Category Archives: Toy design & development

Toy Packaging: 5 Key Success Factors

Toy Packaging: 5 Key Success Factors

One of the most critical factors in the success or failure of a new toy or game is the packaging. Packaging is such a fundamental part of both the product and the marketing effort. Often companies are too rigid in their packaging formats, and fail to take advantage of the opportunity to innovate to command cleaner space in store and online and to achieve visual standout to deliver impact and increased sales.

Here are 5 Key Success Factors for toy and game packaging:

1. Stretch And Re-Invent The Packaging Format – One of the most successful products our team worked on was a big cumbersome box which shipped into a non-traditional retail environment which didn’t allow for easy merchandising of this item. Because of this the product ended up stacked along the queue for the checkouts and became a big sell-out hit with this particular store chain because of the high visibility created by a packaging format which was not designed for that kind of store. Another classic example of changing the packaging format to deliver significant and sustained success would be Bananagrams, this game delivered in a quirky banana coloured and shaped pack format had to be merchandised differently versus standard sized square and rectangular board game boxes which could easily be squeezed onto the established planogram.

2. Clarity Of Communication – this is one of the most important factors. Your packaging should help to convey a number of things – clearly – to both parents and children. What is the product, what does it do, why is it fun, why is it better or different from so many other products out there you could buy, what are the key features of the product, who is the target age/demographic for the game…we could go on and list many more questions, but the reality is that packaging needs to communicate a lot and it needs to do it clearly. The word esoteric means ‘intended to be understood by only a small number of people’, unless you only want to sell to a small number of people don’t make your packaging esoteric! Make it so obvious that it clearly communicates to even the dumbest or most distracted person what it is, what it does and why they might want to buy it!

3. Display & Demonstrate Key Product Features – this factor could be simply typified by 2 words: TRY ME. Ok, that may or not be on the packaging, it may be on the product, but the packaging needs to prominently display the TRY ME feature and action button. If a product is fun, noisy or flashy, and if it can show that off while still in the box, then TRY ME becomes a powerful sales driver for physical retail as kids will pick up the product, try it & want it. If your product can’t be operated in the pack, but still has some striking physical features then show them! Window boxes and blister packs are the classic executions of this.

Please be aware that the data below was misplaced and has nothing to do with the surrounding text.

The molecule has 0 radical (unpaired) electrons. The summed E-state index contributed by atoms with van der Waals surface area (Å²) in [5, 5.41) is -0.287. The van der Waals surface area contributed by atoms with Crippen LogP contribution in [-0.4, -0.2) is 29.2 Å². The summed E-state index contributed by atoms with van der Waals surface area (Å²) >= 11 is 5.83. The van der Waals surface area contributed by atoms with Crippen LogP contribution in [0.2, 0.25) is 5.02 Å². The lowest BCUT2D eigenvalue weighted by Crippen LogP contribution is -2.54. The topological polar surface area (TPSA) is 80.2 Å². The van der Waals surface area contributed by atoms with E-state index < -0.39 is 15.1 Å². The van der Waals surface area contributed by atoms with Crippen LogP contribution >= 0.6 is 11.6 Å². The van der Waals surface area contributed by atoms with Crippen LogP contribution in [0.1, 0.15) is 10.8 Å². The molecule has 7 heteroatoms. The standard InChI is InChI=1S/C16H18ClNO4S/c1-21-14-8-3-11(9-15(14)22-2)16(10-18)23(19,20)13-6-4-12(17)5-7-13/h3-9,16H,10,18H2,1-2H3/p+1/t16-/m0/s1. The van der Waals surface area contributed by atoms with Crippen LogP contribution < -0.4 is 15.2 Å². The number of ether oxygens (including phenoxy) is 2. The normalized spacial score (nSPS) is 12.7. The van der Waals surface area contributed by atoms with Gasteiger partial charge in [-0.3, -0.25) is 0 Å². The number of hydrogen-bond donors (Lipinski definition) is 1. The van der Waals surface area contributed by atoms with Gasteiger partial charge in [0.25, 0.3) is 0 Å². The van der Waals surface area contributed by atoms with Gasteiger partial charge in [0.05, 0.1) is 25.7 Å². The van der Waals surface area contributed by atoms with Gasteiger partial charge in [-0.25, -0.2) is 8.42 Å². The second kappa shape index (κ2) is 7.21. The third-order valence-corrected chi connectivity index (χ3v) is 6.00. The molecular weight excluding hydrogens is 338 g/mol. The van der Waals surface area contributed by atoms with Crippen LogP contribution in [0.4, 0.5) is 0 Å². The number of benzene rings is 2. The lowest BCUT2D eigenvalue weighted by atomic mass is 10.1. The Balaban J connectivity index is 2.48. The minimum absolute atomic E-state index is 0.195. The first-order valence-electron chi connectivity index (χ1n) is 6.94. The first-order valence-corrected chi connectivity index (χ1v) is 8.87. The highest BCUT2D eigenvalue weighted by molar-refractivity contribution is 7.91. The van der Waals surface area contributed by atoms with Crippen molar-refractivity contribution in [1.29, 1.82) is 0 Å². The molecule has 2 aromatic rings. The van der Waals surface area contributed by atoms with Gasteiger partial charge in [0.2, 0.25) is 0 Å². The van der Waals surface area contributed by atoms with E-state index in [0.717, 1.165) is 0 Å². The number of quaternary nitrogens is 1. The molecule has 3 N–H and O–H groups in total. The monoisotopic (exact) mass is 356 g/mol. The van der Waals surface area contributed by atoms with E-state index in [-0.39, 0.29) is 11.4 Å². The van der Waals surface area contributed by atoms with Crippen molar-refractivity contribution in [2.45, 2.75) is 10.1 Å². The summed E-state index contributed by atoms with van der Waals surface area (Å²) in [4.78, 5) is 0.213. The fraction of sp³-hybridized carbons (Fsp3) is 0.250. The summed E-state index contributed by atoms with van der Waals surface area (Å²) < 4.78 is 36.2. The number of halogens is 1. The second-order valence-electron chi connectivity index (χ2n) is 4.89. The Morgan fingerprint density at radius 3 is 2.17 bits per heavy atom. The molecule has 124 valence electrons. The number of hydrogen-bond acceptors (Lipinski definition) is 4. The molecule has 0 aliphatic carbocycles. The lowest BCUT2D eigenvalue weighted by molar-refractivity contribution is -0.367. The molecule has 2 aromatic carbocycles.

4. Save Detail For The Back Or Side Of Pack – whether it is on shelf in a physical store or on an e-commerce site, there are usually plenty of opportunities to share necessary details. The front of the packaging should SELL the product. If you don’t sell product you don’t have a business, so if you need to put legals on the back, side or on a tag in tiny font so be it. The front of pack, or front of product – whatever is facing the customer – is sacrosanct & every line of text or image needs to be working to sell the product.

5. Make Robust Packaging – I once managed a good-sized toy brand which had a low-price version of the main product line. The low-priced range though was so ‘value engineered’ that it was effectively not usable because most of the time the product failed to get on shelf without suffering significant damage. The product line bombed and worse than that actually affected sales of the main line for 2 years or so because we lost retail and consumer support. If the product is likely to look crappy and damaged on shelf or when it arrives through the post then you are not going to achieve good sales, or at least you might do but you’ll get lots of returns and bad reviews. Just don’t let really basic issues jeopardise your success – like tatty shrink-wrap or cardboard pack structures which clearly are not going to stay robust against being banged about in transit or are not going to withstand a child clumsily and heavily grabbing the product.

There are many more critical factors in creating compelling packaging, but this article lists just a few of the things to consider.


We work with some great packaging and printing suppliers, in China, India and elsewhere. For more information please feel free to drop us a line, or visit our Toy business Consultancy website: